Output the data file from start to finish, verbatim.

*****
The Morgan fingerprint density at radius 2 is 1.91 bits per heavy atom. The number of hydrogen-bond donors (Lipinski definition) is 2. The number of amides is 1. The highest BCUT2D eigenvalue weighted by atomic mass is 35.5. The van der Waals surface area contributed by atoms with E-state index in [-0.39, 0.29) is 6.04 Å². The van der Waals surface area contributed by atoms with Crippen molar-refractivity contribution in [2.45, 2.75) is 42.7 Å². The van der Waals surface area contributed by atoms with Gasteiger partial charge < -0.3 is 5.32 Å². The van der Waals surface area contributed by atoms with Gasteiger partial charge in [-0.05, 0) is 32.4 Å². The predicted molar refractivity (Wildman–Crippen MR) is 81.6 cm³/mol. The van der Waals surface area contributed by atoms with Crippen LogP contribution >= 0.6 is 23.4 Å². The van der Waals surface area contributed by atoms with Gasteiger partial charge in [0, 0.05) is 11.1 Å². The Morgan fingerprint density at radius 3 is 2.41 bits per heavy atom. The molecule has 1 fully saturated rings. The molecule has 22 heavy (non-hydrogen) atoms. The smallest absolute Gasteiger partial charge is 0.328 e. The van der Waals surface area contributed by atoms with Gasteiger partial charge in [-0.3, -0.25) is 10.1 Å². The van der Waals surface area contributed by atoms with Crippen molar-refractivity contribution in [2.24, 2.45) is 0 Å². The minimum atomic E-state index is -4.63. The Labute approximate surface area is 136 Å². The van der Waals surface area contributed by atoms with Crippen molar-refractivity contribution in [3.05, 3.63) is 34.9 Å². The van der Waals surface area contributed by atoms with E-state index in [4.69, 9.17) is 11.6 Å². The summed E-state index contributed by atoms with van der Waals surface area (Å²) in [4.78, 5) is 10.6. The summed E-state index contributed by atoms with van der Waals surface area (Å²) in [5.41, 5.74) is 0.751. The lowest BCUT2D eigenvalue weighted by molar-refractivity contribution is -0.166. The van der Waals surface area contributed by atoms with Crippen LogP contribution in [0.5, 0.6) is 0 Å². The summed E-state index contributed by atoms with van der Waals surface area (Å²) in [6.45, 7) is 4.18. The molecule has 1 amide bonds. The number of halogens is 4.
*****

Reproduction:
The Morgan fingerprint density at radius 2 is 1.91 bits per heavy atom. The number of hydrogen-bond donors (Lipinski definition) is 2. The number of amides is 1. The highest BCUT2D eigenvalue weighted by atomic mass is 35.5. The van der Waals surface area contributed by atoms with E-state index in [-0.39, 0.29) is 6.04 Å². The van der Waals surface area contributed by atoms with Crippen molar-refractivity contribution in [2.45, 2.75) is 42.7 Å². The van der Waals surface area contributed by atoms with Gasteiger partial charge < -0.3 is 5.32 Å². The van der Waals surface area contributed by atoms with Gasteiger partial charge in [-0.05, 0) is 32.4 Å². The predicted molar refractivity (Wildman–Crippen MR) is 81.6 cm³/mol. The van der Waals surface area contributed by atoms with Crippen LogP contribution >= 0.6 is 23.4 Å². The van der Waals surface area contributed by atoms with Gasteiger partial charge in [0, 0.05) is 11.1 Å². The Morgan fingerprint density at radius 3 is 2.41 bits per heavy atom. The molecule has 1 fully saturated rings. The molecule has 22 heavy (non-hydrogen) atoms. The smallest absolute Gasteiger partial charge is 0.328 e. The van der Waals surface area contributed by atoms with Gasteiger partial charge in [-0.3, -0.25) is 10.1 Å². The van der Waals surface area contributed by atoms with Crippen molar-refractivity contribution in [2.24, 2.45) is 0 Å². The minimum atomic E-state index is -4.63. The Labute approximate surface area is 136 Å². The van der Waals surface area contributed by atoms with Crippen molar-refractivity contribution in [3.05, 3.63) is 34.9 Å². The van der Waals surface area contributed by atoms with E-state index in [4.69, 9.17) is 11.6 Å². The summed E-state index contributed by atoms with van der Waals surface area (Å²) in [4.78, 5) is 10.6. The summed E-state index contributed by atoms with van der Waals surface area (Å²) in [5.41, 5.74) is 0.751. The lowest BCUT2D eigenvalue weighted by molar-refractivity contribution is -0.166. The van der Waals surface area contributed by atoms with Crippen LogP contribution in [0.5, 0.6) is 0 Å². The summed E-state index contributed by atoms with van der Waals surface area (Å²) in [6.45, 7) is 4.18. The molecule has 1 amide bonds. The number of halogens is 4.